An ontological argument for the existence of God defines God as the greatest perfect being and states that He must exist because He would not be perfect or the greatest, if He remained only in thought. Anselm and Descartes proposed it, and Kant pointed out that this argument was wrong in deducing a synthetic judgment from an analytic one, but the real problem of this argument is that the greatest perfect being whose existence it proves is quite different from what Christians regard as God, namely the omniscient and omnipotent supreme being.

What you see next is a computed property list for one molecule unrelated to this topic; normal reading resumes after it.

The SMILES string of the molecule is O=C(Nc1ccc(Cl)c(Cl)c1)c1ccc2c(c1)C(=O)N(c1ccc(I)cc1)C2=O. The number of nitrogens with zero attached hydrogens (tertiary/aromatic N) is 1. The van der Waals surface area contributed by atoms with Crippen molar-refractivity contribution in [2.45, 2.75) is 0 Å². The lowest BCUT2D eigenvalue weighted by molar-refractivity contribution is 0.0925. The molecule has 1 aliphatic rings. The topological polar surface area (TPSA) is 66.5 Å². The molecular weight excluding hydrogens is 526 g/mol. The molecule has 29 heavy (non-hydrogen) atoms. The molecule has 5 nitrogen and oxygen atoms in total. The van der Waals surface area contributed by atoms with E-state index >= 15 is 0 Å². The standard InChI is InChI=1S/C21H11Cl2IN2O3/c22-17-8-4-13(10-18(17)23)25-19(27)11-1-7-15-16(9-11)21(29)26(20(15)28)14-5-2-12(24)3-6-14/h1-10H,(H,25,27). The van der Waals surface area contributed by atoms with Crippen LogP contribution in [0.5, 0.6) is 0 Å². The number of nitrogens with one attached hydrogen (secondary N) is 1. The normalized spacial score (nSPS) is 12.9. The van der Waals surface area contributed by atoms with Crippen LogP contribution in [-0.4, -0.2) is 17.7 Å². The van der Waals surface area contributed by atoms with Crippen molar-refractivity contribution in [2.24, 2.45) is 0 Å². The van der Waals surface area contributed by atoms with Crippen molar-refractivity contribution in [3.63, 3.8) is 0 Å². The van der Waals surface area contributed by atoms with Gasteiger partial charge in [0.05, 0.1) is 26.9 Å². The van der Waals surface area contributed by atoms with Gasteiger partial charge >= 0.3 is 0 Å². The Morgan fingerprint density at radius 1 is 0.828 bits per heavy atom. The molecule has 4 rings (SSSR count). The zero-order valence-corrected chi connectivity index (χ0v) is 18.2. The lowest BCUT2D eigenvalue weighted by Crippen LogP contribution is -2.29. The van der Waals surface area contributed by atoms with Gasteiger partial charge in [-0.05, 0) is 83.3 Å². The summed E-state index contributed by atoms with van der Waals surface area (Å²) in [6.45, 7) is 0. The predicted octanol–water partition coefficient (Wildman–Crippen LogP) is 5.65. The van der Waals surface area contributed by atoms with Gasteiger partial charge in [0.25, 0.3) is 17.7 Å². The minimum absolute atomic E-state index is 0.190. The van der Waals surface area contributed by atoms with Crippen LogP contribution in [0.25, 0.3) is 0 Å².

A Cartesian coordinate system is named after René Descartes. But Descartes did not first invent the Cartesian coordinate system nor did he first establish analytic geometry on the ground of the Cartesian coordinate system. Still it deserves its name, because the method of the Cartesian coordinate system is similar to that of Cartesian philosophy.